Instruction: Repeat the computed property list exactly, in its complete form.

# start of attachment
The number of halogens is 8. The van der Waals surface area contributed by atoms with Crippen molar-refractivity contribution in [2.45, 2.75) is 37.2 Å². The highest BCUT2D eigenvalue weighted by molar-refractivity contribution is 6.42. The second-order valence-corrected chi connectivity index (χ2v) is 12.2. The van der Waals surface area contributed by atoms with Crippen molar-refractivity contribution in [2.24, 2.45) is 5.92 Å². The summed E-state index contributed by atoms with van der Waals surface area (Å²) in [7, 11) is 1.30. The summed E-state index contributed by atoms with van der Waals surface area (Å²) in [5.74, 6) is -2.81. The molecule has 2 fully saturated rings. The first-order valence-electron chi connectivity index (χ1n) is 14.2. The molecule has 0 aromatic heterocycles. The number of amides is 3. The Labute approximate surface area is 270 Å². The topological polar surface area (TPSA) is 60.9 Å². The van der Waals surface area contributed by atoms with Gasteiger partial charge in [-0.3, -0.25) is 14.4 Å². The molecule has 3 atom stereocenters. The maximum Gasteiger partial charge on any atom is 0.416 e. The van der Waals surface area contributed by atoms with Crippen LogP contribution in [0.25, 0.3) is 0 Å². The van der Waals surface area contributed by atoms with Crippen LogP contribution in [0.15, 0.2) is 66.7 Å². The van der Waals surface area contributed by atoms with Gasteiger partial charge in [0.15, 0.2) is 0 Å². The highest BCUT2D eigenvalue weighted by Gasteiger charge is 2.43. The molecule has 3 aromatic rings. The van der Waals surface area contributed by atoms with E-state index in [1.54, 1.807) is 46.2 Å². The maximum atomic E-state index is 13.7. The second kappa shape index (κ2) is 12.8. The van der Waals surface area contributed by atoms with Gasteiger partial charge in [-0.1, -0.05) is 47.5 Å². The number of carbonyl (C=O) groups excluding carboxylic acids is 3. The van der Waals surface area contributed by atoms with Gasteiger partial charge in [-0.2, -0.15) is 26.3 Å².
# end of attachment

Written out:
The number of halogens is 8. The van der Waals surface area contributed by atoms with Crippen molar-refractivity contribution in [2.45, 2.75) is 37.2 Å². The highest BCUT2D eigenvalue weighted by molar-refractivity contribution is 6.42. The second-order valence-corrected chi connectivity index (χ2v) is 12.2. The van der Waals surface area contributed by atoms with Crippen molar-refractivity contribution in [2.24, 2.45) is 5.92 Å². The summed E-state index contributed by atoms with van der Waals surface area (Å²) in [7, 11) is 1.30. The summed E-state index contributed by atoms with van der Waals surface area (Å²) in [5.74, 6) is -2.81. The molecule has 2 fully saturated rings. The first-order valence-electron chi connectivity index (χ1n) is 14.2. The molecule has 0 aromatic heterocycles. The number of amides is 3. The Labute approximate surface area is 270 Å². The topological polar surface area (TPSA) is 60.9 Å². The van der Waals surface area contributed by atoms with Gasteiger partial charge in [-0.3, -0.25) is 14.4 Å². The molecule has 3 atom stereocenters. The maximum Gasteiger partial charge on any atom is 0.416 e. The van der Waals surface area contributed by atoms with Crippen LogP contribution in [0.25, 0.3) is 0 Å². The van der Waals surface area contributed by atoms with Crippen LogP contribution in [0.15, 0.2) is 66.7 Å². The van der Waals surface area contributed by atoms with Gasteiger partial charge in [0.15, 0.2) is 0 Å². The highest BCUT2D eigenvalue weighted by Gasteiger charge is 2.43. The molecule has 3 aromatic rings. The van der Waals surface area contributed by atoms with E-state index in [1.54, 1.807) is 46.2 Å². The maximum atomic E-state index is 13.7. The second kappa shape index (κ2) is 12.8. The van der Waals surface area contributed by atoms with Gasteiger partial charge in [-0.1, -0.05) is 47.5 Å². The number of carbonyl (C=O) groups excluding carboxylic acids is 3. The van der Waals surface area contributed by atoms with Gasteiger partial charge in [-0.2, -0.15) is 26.3 Å².